Colombia: Venezuelan migrants suffer violence due to job insecurity



Bogot√°, November 25, 2020. In Colombia, where many Venezuelan migrants face job insecurity that violates their fundamental rights including access to decent employment, health, education, and housing, Cuso International warns about a situation that may worsen with the COVID-19 pandemic.

Job insecurity is particularly acute for Venezuelan migrant women.  According to a recent study carried out by Cuso International, supported by the Government of Canada, which includes data from the Great Integrated Household Survey (Gran Encuesta Integrada de Hogares РGEIH), 91.1% of Venezuelan migrant women work in the Colombia’s informal labour market, and have no social security. Although this situation also affects Colombian women (60%), the impact is greater for their Venezuelan counterparts. At the same time, migrant women work more hours than locals (approximately 42.5 versus 37 hours, respectively) yet on average they earn less than the minimum wage and almost half of their local peers’ income.

The authors Рresearchers at Universidad Externado de Colombia Рdeveloped a job quality index based on four dimensions: adequate income, job stability security, social security, and work hours. The conclusion is that Venezuelan migrant women’s job quality is 50% lower than that of Colombian women, which is already precarious.

The study shows how Venezuelan migrant women’s basic needs are unmet. While the average monthly income of a formally employed Colombian woman is COP $ 1,458,000, that of a formally employed Venezuelan woman is COP$ 785,000.

According to Alejandro Matos, Director of Cuso International in Colombia, the real problem is the gender gap in the national labor market. ‚ÄúBoth Colombian and Venezuelan women are lagging behind in terms of access to formal and dignified employment. However, given the circumstances in which women arrive from the neighboring country, without economic resources and support networks, they face greater barriers to enter the local labour market‚ÄĚ.

In the case of female Venezuelan migrants, the gender gap deepens in regard to the educational level. They have a higher educational level than migrant men and Colombian women, however, their unemployment rate is 19.9% ‚Äč‚Äčcompared to 7.6% for migrant men.

When it comes to childcare, just over 13% of unemployed men dedicate 12 hours to these activities, compared to 53% of unemployed women. In fact, these women state that they are unable to carry out job search activities due to their family responsibilities.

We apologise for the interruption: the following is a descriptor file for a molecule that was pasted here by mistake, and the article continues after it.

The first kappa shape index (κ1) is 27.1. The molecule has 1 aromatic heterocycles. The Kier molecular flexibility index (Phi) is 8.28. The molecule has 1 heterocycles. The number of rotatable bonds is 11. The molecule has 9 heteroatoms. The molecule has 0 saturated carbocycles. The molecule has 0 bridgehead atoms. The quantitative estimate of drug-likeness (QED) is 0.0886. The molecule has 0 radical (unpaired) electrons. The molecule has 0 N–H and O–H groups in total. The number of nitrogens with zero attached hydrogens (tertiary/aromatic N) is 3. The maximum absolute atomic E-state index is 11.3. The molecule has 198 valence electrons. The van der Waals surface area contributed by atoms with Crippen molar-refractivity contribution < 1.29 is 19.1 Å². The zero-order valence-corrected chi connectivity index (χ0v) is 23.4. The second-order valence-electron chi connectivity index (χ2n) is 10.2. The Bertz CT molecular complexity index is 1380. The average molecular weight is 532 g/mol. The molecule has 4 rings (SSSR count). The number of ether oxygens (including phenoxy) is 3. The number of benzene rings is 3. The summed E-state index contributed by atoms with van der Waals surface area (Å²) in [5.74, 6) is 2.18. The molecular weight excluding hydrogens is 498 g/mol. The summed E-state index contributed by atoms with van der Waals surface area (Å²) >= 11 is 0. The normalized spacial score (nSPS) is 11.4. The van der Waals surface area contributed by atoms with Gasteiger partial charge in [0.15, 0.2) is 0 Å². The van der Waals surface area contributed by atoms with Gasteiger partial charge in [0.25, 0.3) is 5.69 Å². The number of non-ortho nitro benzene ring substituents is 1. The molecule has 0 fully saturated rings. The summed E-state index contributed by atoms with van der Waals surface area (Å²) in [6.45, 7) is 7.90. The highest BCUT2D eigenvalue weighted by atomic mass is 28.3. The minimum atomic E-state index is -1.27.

In the context of the pandemic, the vulnerability of migrant women can accentuate, given that 70.3% of them work in sectors with a high risk of job loss such as domestic service, hotels and restaurants, while 50.8% of Venezuelan men work in these sectors.

Advancing better working conditions for migrants begins by regularizing their immigration status. Although the national government has created special permits, the legal integration of these workers has been restricted in the last years. For this reason, Cuso recommends taking measures to promote the socioeconomic inclusion of this population in a progressive way.

Given the high educational level of Venezuelan women, Cuso also advises to find alternatives to validate their training, so the private sector can take advantage of their skills and the related opportunities for the productivity of local companies. The report also encourages banking systems develop inclusion processes for migrant populations.

In addition to the need of guaranteeing migrant population‚Äôs fundamental rights through decent work, the Cuso report highlights the benefits related to labour inclusion. ‚ÄúMost developed countries comprised of a robust migratory fabric. A great social pact is necessary, focusing on the benefits and opportunities that migration entails for the development of Colombia‚ÄĚ, added Matos.

Read the research report here:


About Cuso International

Cuso International is a Canadian charity focused on ending poverty and inequality. It works in partnership with governments, civil society organizations, multilateral agencies, and the private sector. It delivers programs aimed at advancing gender equality, promoting the empowerment of women and girls, and improving economic opportunities for young people. Each year, Cuso mobilizes hundreds of skilled volunteers who work alongside local partners to maximize their impact and build capacity.